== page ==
Who is my consumer?

If you are a marketer, a strategist or a person in business, you likely have asked yourself this question at least once in your career. Marketers have traditionally answered it through the four quadrants: man, woman, young, old. However, even people in the same gender and age cohort can be very different from each other.

For example, my identical twin cousins have the same gender, nationality, upbringing, physical characteristics and even initials. Yet one is the artistic rebel, the other the structured business woman. One has dyed her hair shock pink and shaved off her eyebrows as a social experiment. The other loves her Louis Vuitton dog carrier for her adorable Yorkshire Terrier. Ironically, these two people who are so profoundly different in character are utterly identical on paper.

The challenge for marketers

My cousins present the challenge marketers face when targeting consumers demographically. Age and gender fail to capture the essence of a human being. As such, a marketer risks creating campaign strategies from superficial insights when their research and planning is based on demographic data.

To understand motivations driving behavior, marketers need to deconstruct people. We are complicated, nuanced and irrational. We are driven by emotions and perceptions. We are influenced by our social networks, communities, work environment and society.  However, there is one crucial factor that shapes how we interact with the world around us: personality.  

Personality is a powerful indicator of a person’s behavior, interests and motivations. Research shows that personality is established at a young age and slowly shifts with time. Because personality is consistent and a strong predictor of lifelong affinities and behaviors, it is a stronger and more consistent indicator of a person’s preferences than demographic variables alone.  

Using personality to understand your audience 

A personality-based approach to audience insights requires marketers to find a framework for understanding audiences. That framework can be found in psychometrics, the measurement of people’s values, interests, skills and personality. Psychometric models assess self-esteem, depression, intelligence, personality and many other facets of psychology.  

Edelman’s Go-to personality model is The Big Five. This model is popular with personality researchers for its consistent and accurate results and cultural scalability.

Figure 1: The Big Five Model of Personality
Figure 1: The Big Five Model of Personality

The five personality traits were identified through factor analysis, a statistical method in which words describing similar personality traits are grouped into one category. The model is based on the lexical hypothesis, which states that the personality traits people value most are reflected in the words they use to describe themselves and that the traits most important to them can be described in a single word.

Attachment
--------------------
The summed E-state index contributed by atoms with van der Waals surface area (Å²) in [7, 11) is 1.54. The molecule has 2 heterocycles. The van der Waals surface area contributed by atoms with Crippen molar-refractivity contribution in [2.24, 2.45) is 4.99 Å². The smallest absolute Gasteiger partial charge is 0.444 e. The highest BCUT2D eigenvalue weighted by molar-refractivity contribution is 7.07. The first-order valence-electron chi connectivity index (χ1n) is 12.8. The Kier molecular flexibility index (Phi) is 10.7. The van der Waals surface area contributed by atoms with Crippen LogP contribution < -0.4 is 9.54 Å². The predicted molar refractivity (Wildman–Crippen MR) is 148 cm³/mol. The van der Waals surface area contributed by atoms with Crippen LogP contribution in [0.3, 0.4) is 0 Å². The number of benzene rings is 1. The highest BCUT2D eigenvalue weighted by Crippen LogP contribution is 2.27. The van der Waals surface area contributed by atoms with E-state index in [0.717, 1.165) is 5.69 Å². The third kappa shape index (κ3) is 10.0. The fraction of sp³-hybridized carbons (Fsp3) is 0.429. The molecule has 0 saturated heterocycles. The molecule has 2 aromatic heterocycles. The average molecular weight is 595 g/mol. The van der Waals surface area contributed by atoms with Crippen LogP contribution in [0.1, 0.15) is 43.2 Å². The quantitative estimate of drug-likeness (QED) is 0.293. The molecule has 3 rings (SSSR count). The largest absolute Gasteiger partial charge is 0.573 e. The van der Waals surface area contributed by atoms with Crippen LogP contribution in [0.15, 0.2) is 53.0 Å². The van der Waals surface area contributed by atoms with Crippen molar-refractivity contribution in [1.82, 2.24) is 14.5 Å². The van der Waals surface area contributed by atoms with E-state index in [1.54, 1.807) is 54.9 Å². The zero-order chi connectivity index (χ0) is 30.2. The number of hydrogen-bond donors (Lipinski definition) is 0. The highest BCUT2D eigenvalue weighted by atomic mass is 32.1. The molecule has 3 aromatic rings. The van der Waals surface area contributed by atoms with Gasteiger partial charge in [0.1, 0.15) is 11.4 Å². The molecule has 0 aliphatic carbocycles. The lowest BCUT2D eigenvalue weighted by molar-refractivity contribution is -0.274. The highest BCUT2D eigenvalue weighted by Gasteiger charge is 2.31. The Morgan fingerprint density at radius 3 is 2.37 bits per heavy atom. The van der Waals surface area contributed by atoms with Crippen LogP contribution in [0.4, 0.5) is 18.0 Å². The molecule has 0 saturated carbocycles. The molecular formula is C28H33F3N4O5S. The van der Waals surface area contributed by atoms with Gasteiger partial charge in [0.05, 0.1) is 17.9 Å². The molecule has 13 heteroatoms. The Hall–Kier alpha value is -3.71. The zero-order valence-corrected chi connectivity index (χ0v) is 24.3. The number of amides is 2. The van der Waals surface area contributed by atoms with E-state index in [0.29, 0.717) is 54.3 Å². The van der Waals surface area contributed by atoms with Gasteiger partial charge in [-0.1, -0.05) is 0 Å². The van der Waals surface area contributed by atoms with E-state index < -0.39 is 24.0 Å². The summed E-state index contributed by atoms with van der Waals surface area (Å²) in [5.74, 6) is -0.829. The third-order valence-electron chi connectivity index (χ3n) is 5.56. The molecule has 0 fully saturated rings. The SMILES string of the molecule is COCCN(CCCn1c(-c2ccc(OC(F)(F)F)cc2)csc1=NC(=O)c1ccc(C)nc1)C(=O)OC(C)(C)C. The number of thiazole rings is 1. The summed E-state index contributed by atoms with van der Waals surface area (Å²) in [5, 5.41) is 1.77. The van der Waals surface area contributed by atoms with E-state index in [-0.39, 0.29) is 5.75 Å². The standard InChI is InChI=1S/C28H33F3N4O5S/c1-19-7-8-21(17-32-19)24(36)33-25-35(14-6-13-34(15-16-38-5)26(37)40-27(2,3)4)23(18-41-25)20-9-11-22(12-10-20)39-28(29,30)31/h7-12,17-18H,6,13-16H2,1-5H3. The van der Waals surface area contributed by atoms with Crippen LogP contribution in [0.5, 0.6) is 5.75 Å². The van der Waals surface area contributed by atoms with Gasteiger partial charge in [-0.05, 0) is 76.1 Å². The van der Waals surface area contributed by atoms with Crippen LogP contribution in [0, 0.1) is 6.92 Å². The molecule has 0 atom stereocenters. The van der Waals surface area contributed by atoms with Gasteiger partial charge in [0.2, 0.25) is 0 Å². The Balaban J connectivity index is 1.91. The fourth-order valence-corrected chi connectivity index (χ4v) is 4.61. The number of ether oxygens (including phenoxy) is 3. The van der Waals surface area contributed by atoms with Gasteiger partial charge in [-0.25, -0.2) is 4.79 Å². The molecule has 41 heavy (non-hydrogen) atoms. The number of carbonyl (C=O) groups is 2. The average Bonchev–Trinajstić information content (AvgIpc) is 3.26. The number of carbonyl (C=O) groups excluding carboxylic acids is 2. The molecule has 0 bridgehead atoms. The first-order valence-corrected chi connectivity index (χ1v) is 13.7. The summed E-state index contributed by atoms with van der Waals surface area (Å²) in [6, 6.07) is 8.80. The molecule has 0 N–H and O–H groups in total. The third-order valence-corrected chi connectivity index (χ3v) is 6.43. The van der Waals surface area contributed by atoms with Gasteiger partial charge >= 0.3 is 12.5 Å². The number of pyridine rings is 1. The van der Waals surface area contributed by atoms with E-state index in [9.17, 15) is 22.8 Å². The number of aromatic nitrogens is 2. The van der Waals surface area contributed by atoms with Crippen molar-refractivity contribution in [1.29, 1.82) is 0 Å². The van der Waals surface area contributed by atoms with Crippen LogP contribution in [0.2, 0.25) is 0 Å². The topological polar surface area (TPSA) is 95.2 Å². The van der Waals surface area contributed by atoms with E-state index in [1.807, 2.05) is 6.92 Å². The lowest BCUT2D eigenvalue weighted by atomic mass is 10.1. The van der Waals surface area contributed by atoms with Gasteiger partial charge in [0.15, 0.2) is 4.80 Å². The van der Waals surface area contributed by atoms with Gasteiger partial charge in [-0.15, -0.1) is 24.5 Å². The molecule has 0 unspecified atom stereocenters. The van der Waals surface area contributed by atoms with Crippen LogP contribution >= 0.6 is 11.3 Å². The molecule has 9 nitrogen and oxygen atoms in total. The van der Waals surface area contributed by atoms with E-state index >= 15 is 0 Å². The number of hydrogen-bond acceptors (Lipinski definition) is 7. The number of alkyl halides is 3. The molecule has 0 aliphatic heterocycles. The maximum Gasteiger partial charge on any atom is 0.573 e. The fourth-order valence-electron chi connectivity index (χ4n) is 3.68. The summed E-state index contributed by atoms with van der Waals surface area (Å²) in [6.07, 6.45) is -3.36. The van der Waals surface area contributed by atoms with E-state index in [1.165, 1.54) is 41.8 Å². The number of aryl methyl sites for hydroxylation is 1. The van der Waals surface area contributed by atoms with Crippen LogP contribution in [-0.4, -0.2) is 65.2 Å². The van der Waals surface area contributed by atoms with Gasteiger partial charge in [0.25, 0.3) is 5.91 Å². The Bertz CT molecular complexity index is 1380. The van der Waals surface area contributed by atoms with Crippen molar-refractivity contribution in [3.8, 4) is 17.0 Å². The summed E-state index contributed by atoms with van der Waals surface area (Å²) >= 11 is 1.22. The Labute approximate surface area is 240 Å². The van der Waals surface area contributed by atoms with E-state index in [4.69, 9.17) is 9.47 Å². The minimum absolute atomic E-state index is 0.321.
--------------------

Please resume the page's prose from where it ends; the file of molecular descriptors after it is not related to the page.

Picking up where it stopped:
Measuring personality traits 

Historically, psychometricians relied on standardized personality surveys to measure personality traits. However, the increase in computer power and data volume over the last 10 years has made computational psychometrics possible. Not only can predictive engines like Cambridge University’s Apply the Magic Sauce API predict personality through Facebook posts, but it can also predict personality at a higher average accuracy rate than a human. Combining the big data predictive approach with surveys can be a powerful tool for gaining deeper insights into an audience segment, contextualizing big data insights and for checking the accuracy of the big data model.

Case study: Understanding entrepreneurs

In order to increase lending to small and medium enterprises (SMEs), Barclays re-evaluated their marketing and communications approach to entrepreneurs. They originally assumed that most entrepreneurs wanted to be the next Richard Branson, extroverted personalities who thrive on uncertainty and risk. Those assumptions were obliterated by the research findings. Edelman, in partnership with Cambridge University, discovered that 80 percent of entrepreneurs were driven by the desire for autonomy and control. Only 20 percent were driven by the desire to be the next Branson.  

Barclays had only been communicating to 20 percent of their potential consumers across five different countries. By communicating with the other 80 percent of entrepreneurs, Barclays successfully increased lending to SMEs and generated significant PR coverage for its innovative approach to understanding entrepreneurs.  

Placing human beings at the heart of an integrated marketing campaign 

The personality approach creates the possibility of humanistic, emotionally engaging messaging. Rather than focusing analysis on generic attributes like demographics, analyzing an audience’s personality types allows marketers to understand who their audience is at the core. Those insights empower marketers to speak to audiences through their perspective.    

A personality approach to marketing is the foundation for emotional engagement. However, that effort begins with discarding assumptions about the audience and approaching them with an open mind. Otherwise, a marketer risks speaking to a pink-haired free spirit and a Louis Vuitton-loving businesswoman as if they are the same person.  

Anjuli Bedi is associate director of analytics and psychometrics, Edelman Predictive Intelligence Centre (EPIC), Singapore.